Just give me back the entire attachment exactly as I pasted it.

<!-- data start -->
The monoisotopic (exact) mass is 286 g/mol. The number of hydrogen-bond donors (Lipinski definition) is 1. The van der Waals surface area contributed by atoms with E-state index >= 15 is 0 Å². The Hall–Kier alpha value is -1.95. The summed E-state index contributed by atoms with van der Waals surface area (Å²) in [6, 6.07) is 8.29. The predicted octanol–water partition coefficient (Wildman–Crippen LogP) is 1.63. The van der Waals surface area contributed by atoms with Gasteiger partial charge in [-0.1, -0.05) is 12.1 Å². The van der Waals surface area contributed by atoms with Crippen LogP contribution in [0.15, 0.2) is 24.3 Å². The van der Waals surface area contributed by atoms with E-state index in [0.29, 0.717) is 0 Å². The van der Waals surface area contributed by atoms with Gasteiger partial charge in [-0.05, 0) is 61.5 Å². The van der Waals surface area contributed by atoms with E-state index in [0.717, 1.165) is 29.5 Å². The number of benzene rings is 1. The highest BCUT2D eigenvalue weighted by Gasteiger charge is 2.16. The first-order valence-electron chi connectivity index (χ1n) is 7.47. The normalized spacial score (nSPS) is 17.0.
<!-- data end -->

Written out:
The monoisotopic (exact) mass is 286 g/mol. The number of hydrogen-bond donors (Lipinski definition) is 1. The van der Waals surface area contributed by atoms with E-state index >= 15 is 0 Å². The Hall–Kier alpha value is -1.95. The summed E-state index contributed by atoms with van der Waals surface area (Å²) in [6, 6.07) is 8.29. The predicted octanol–water partition coefficient (Wildman–Crippen LogP) is 1.63. The van der Waals surface area contributed by atoms with Gasteiger partial charge in [-0.1, -0.05) is 12.1 Å². The van der Waals surface area contributed by atoms with Crippen LogP contribution in [0.15, 0.2) is 24.3 Å². The van der Waals surface area contributed by atoms with E-state index in [0.29, 0.717) is 0 Å². The van der Waals surface area contributed by atoms with Gasteiger partial charge in [-0.05, 0) is 61.5 Å². The van der Waals surface area contributed by atoms with E-state index in [0.717, 1.165) is 29.5 Å². The number of benzene rings is 1. The highest BCUT2D eigenvalue weighted by Gasteiger charge is 2.16. The first-order valence-electron chi connectivity index (χ1n) is 7.47. The normalized spacial score (nSPS) is 17.0.